The New Orleans Saints turned the ball over more than the San Francisco 49ers in the divisional round of the playoffs, and they lost. The Green Pay Packers turned the ball over more than the New York Giants, and they lost. The Houston Texans turned it over more than the Baltimore Ravens, and they lost.
The New England Patriots turned it over more than the Denver Broncos, but not until the Patriots were already up 35. And that game’s +1 turnover differential ranked lowest among all four games.
The lesson is simple: Dont. Turn. The ball. Over.
Four teams remain in the postseason. They’ll all play in this Sunday’s conference championships for a trip to Super Bowl XLVI in two weeks.
Here are my picks for who’ll be playing for the Lombardi Trophy.
The Book of (2) Timothy states: “I have fought a good fight, I have finished my course, I have kept the faith.”
The Book of Tom states: “Good for you. I just whomped your ass.”
Any comparisons between Tim Tebow and the Denver Broncos and Tom Brady and the New England Patriots died following Saturday’s divisional-round playoff game. Brady tied the NFL postseason record with six passing touchdowns, the defense squished Tebow under hundreds of pounds of linemen and linebackers, and the Patriots cruised to a 45-10 gelding of the Broncos.
With a victory as complete as the Patriots’ over the Broncos, did anyone not earn academic honors? Here’s my first report card of the playoffs.
Brady set a first-half playoff record with five touchdown passes, then tied the single-game record with a sixth in the third quarter. He completed over 75 percent of his passes, averaging better than a first down per reception. He finished the game with 363 passing yards, six touchdowns and an interception. He orchestrated a masterful 58-yard drive with a minute left in the half, needing just five plays to hit Rob Gronkowski in the end zone for a 35-7 lead with 5 seconds left in the half.
Brady’s best touchdown pass came with just under two minutes left in the first half, when he hit Deion Branch perfectly in stride after Branch ran past cornerback Andre’ Goodman. Not needing to slow down to catch the ball, Branch easily got to the end zone for the 61-yard score and a 28-7 lead.
Eight division winners will fight for spots in the AFC and NFC Championships this weekend. The last time no fifth- or sixth-seed teams won their Wild Card playoff games was 2007. Since the 1978-79 NFL playoffs – the first season with Wild Card playoff births (albeit just one per conference) – the higher-seeded teams have never won all their first- and second-round games.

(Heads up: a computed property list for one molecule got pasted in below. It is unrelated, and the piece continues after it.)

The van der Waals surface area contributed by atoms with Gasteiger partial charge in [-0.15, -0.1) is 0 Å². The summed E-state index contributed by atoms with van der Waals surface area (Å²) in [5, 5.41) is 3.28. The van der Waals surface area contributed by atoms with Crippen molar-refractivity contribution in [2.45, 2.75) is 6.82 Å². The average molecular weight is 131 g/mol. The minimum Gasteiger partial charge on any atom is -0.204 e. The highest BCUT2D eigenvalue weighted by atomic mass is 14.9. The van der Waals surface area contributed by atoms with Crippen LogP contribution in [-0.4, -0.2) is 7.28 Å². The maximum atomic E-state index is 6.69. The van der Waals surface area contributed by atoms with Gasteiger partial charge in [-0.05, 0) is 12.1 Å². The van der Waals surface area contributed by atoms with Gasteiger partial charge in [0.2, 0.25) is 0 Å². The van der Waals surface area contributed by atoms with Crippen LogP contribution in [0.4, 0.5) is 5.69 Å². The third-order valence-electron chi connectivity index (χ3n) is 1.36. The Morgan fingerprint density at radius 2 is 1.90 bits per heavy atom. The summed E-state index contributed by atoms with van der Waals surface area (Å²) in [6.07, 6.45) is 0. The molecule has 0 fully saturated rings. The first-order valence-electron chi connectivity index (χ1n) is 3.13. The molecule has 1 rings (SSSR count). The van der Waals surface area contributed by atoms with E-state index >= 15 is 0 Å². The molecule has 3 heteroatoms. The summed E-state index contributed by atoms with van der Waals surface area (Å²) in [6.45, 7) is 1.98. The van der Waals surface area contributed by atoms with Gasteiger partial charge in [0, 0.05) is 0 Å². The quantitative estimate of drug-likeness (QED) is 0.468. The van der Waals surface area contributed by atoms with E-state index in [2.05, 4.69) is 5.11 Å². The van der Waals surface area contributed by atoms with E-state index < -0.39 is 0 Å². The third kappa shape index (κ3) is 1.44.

At least one of the better-rested teams will very soon enjoy a much longer respite. Who will it be? Here’s my preview.
Saints vs. 49ers
Saturday, 4:30 p.m. at San Francisco
San Francisco has a very strong defense: first in rushing yards per game, second in points per game, fourth in total yards. Notice which category I left out? That’s right: passing yards per game. And they’re taking on New Orleans – the best passing team in the NFL. Drew Brees can shred even good secondaries like confetti. There are far worse pass-defenses (including New Orleans’), but the 49ers’ biggest weakness plays directly into the hands of the Saints’ greatest strength.
Meanwhile the 49ers average over 10 fewer points per game than the Saints. The 49ers’ offense is horrendous: their best wide receiver, Michael Crabtree, has caught just four touchdown passes, while QB Alex Smith is an untested, above-average quarterback who can only be used sparingly (just 197 yards per game). Frank Gore runs well, but the Saints defend against the run far better than against the pass.
San Francisco can’t match New Orleans’ scoring, so they’ll have to win it by forcing turnovers. Only problem: the Saints showed last week against the Lions that they too can intercept passes.Pick: Saints.
As strength and conditioning training has gotten better and better over the years, NFL players have become stronger and faster. Running backs like Adrian Peterson can both bust through lanes without a lead-blocker and also break tackles on short-yardage runs. Slot-receivers like Wes Welker can slip into the middle of the field, then burst for big gains after the catch.
Slower, strength-based offensive positions like the fullback and tight end are becoming redundant. Teams just don’t need as much talent at these spots because they have other position-players who can match the muscle without sacrificing speed. And when teams need muscle, offensive linemen (think Nate Solder) have become fit enough to double as blockers.
With only two marquee tight ends in the NFL through the first decade of the new millennium – Tony Gonzalez and Antonio Gates – the position was in danger of extinction.
Then Rob Gronkowski arrived, and with him a second renaissance for tight ends.
Fullback Fading Away; Tight End, Too
A look at Pro Football Hall of Fame inductees shows how the league has moved away from certain positions. Gale Sayers was the last halfback to make it to the Hall of Fame, and his career ended in 1971. The fullback seems headed that way as well: Larry Csonka – whose career ended in 1979 – was the last fullback inducted.